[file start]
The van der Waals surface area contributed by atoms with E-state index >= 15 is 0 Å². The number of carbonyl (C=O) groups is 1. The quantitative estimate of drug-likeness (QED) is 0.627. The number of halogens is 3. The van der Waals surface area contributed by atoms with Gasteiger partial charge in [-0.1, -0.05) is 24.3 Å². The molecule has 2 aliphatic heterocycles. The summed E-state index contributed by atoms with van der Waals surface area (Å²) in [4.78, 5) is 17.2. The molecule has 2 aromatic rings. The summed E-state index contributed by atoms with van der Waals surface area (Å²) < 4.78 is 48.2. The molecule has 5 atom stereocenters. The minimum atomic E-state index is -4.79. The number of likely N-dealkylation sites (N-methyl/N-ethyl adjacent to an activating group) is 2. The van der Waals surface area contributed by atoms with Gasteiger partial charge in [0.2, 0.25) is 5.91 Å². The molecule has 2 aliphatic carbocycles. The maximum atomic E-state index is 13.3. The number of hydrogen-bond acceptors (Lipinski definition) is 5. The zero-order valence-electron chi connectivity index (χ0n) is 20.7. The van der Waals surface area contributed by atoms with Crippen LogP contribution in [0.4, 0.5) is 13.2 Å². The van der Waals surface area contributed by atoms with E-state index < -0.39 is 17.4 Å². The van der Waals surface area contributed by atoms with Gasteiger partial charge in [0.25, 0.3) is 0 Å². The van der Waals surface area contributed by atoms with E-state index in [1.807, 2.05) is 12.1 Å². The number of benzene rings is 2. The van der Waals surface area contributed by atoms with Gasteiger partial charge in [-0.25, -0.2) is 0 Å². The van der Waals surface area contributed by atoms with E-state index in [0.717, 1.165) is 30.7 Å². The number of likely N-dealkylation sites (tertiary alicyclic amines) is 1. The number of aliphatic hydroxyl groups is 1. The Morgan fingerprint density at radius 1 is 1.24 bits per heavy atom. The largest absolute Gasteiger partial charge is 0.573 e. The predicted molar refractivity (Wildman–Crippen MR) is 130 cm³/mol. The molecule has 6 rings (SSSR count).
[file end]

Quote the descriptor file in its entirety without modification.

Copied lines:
The van der Waals surface area contributed by atoms with E-state index >= 15 is 0 Å². The number of carbonyl (C=O) groups is 1. The quantitative estimate of drug-likeness (QED) is 0.627. The number of halogens is 3. The van der Waals surface area contributed by atoms with Gasteiger partial charge in [-0.1, -0.05) is 24.3 Å². The molecule has 2 aliphatic heterocycles. The summed E-state index contributed by atoms with van der Waals surface area (Å²) in [4.78, 5) is 17.2. The molecule has 2 aromatic rings. The summed E-state index contributed by atoms with van der Waals surface area (Å²) < 4.78 is 48.2. The molecule has 5 atom stereocenters. The minimum atomic E-state index is -4.79. The number of likely N-dealkylation sites (N-methyl/N-ethyl adjacent to an activating group) is 2. The van der Waals surface area contributed by atoms with Gasteiger partial charge in [0.2, 0.25) is 5.91 Å². The molecule has 2 aliphatic carbocycles. The maximum atomic E-state index is 13.3. The number of hydrogen-bond acceptors (Lipinski definition) is 5. The zero-order valence-electron chi connectivity index (χ0n) is 20.7. The van der Waals surface area contributed by atoms with Crippen LogP contribution in [0.4, 0.5) is 13.2 Å². The van der Waals surface area contributed by atoms with E-state index < -0.39 is 17.4 Å². The van der Waals surface area contributed by atoms with Gasteiger partial charge in [0.25, 0.3) is 0 Å². The van der Waals surface area contributed by atoms with E-state index in [1.807, 2.05) is 12.1 Å². The number of benzene rings is 2. The van der Waals surface area contributed by atoms with Gasteiger partial charge in [-0.25, -0.2) is 0 Å². The van der Waals surface area contributed by atoms with E-state index in [0.717, 1.165) is 30.7 Å². The number of likely N-dealkylation sites (tertiary alicyclic amines) is 1. The number of aliphatic hydroxyl groups is 1. The Morgan fingerprint density at radius 1 is 1.24 bits per heavy atom. The largest absolute Gasteiger partial charge is 0.573 e. The predicted molar refractivity (Wildman–Crippen MR) is 130 cm³/mol. The molecule has 6 rings (SSSR count).